Postdoctoral Research Fellow
Cognitive Ethology Lab
German Primate Center (DPZ)
I am a primate behavioral ecologist broadly interested in the costs and benefits associated with group living and the role that signaling plays in moderating these costs and facilitating the benefits. My field research is focused primarily on anti-predator communication in wild tufted capuchin monkeys (Cebus apella nigritus) in Iguazú National Park, Argentina, and uses a largely experimental approach. Specifically, I use decoys of predators, playbacks of alarm calls and predator vocalizations, and controlled provisioning experiments to investigate the production and perception of "honest" and "deceptive" alarm calls, at both ultimate and proximate levels. My current work continues to use field experiments, integrated with hormonal and bioacoustic analysis (with Barbara Tiddi, Michael Heistermann & Kurt Hammerschmidt of the DPZ), to better understand the proximate mechanisms underpinning "deceptive" alarm calls as well as apparent counter-deception among call receivers. In addition, I am also investigating the mechanisms by which capuchins acquire recognition of heterospecific alarm calls.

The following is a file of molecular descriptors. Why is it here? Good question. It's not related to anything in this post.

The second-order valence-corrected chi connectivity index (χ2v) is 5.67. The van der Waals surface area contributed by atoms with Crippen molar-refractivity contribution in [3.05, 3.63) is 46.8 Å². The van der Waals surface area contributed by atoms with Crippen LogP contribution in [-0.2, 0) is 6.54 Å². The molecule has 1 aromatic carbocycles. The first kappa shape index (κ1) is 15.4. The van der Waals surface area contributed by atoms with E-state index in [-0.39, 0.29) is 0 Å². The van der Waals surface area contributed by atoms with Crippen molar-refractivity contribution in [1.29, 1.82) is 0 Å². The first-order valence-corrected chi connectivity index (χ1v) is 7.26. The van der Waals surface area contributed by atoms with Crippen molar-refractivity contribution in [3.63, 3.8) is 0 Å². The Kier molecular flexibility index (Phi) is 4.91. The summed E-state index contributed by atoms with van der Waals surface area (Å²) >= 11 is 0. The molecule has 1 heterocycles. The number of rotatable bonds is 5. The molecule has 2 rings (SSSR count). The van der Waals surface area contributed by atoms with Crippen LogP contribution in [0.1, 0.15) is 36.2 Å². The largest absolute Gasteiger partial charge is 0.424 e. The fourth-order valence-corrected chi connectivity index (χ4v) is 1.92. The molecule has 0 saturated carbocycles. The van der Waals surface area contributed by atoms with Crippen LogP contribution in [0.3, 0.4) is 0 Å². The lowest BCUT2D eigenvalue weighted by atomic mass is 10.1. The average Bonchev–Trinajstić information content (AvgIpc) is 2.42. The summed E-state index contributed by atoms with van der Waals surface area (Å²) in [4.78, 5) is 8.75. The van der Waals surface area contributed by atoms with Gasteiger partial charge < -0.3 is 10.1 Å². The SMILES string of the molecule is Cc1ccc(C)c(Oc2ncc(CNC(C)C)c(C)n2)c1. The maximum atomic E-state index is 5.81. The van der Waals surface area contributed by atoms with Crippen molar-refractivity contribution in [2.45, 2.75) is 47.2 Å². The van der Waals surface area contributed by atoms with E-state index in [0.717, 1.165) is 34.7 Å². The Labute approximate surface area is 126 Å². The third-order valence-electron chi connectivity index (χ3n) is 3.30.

In collaboration with Barbara Tiddi, Michael Heistermann, and Kurt Hammerschmidt, we are combining field experiments with hormone and bioacoustic analysis to investigate aspects of female sexual signaling and mate choice among wild tufted capuchins.
In collaboration with Andreas Koenig, Carola Borries, and Clara Scarry, we are testing several assumptions and predictions of ecological models of female social relationships.
Selected publications (click here for a full list of publications)
Wheeler, B.C., Scarry, C.J. & Koenig, A. (in press) Rates of agonism among female primates: a cross-taxon perspective. Behavioral Ecology
Wheeler, B.C. & Hammerschmidt, K. (2013). Proximate factors underpinning receiver responses to deceptive false alarm calls in wild tufted capuchin monkeys: Is it counterdeception? American Journal of Primatology 75: 715-725. pdf available via open access
Wheeler, B.C. (2010). Production and perception of situationally variable alarm calls in wild tufted capuchin monkeys (Cebus apella nigritus). Behavioral Ecology and Sociobiology 64:989-1000. link pdf
Wheeler, B.C. (2010). Decrease in alarm call response among tufted capuchins in competitive feeding contexts: possible evidence for counterdeception. International Journal of Primatology 31:665-675. link pdf
Wheeler, B.C. (2009). Monkeys crying wolf? Tufted capuchin monkeys (Cebus apella nigritus) use anti-predator calls to usurp resources from conspecifics. Proceedings of the Royal Society of London Series B: Biological Sciences 276: 3013-3018. pdf